Last week, folksy octogenarian (81 years today!) billionaire Warren Buffett announced that he was going to invest $5 billion in Bank of America. Some are questioning The Oracle's intentions with this investment but considering WB came up with the idea in a place where all good ideas originate - the tub - it's plausible that this investment will turn out okay for Berkshire shareholders (isn't that the point?).
Regardless, some don't think a guy who says that he doesn't want to be "coddled" and needs - nay, WANTS! - to pay higher taxes shouldn't be throwing around money and should just put his money where his Blizzardhole is. Accordingly, The Wall St. Journal published an editorial today accusing Buffett of being a little dodgy when it comes to Berkshire's tax liability as it relates to his BofA investment.
Mr. Buffett's recent decision to invest in Bank of America represents another tax-avoidance triumph for the Berkshire chief executive. U.S. corporations are subject to a top federal income tax rate of 35%, the second highest in the world. But the Journal's Erik Holm notes [Ed. note: Thanks for linking!] that Mr. Buffett and the Berkshire bunch won't pay anything close to that on their investment in BofA preferred shares.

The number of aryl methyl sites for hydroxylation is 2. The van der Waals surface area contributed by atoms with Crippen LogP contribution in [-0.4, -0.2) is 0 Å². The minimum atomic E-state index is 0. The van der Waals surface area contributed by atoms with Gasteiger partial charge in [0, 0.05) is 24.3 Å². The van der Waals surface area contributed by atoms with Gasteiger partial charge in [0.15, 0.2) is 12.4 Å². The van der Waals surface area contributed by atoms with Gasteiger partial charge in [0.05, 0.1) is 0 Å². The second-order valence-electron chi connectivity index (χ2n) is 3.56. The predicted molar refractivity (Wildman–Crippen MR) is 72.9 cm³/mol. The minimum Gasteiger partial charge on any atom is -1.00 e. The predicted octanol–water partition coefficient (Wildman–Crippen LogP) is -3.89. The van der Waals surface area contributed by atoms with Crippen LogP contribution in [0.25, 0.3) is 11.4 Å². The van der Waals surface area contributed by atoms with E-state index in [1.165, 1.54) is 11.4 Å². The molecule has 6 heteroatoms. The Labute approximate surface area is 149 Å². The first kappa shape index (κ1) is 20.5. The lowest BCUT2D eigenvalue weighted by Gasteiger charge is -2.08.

That's because corporations can exclude from taxation 70% of the dividends they receive from an investment in another corporation. This exclusion is intended to prevent double- or even triple-taxation as money is earned by one company, paid to another company and then ultimately paid out to shareholders. The policy makes sense; we only wonder why the exclusion isn't 100%.
With the 70% exclusion for Mr. Buffett and his fellow shareholders, Berkshire will enjoy an effective tax rate of 10.5% on the $300 million in dividends it will receive each year from Bank of America.
So, a 10.5% effective rate. Not bad, right? Well, Berkshire says it's wrong and issued a brief press release to rebut the Journal's
op-ed account and not so subtly suggests that they bone up on tax law:
An editorial in today’s Wall Street Journal says that “Berkshire Hathaway will enjoy an effective tax rate of 10.5% on the $300 million in dividends it will receive each year from Bank of America.” That statement is incorrect.
Virtually all of the stocks that Berkshire owns are held in its property-casualty subsidiaries, and that will be the case with the Bank of America preferred.
The tax treatment for dividends paid by U.S. corporations to property-casualty insurance companies was materially changed by a law passed in 1986. The changes were described in detail in the chairman’s letter included in Berkshire’s 1986 annual report.
A minor change in rate was made in 1993. Since that time dividends that insurers receive from U.S. companies incur an effective tax rate of 14.175%. For Berkshire, that rate will apply to dividends it receives from Bank of America.
So, in other words, suck it editorial board. If you know Buffett like you should know him, then you know that if he could save that 3.675%, he would.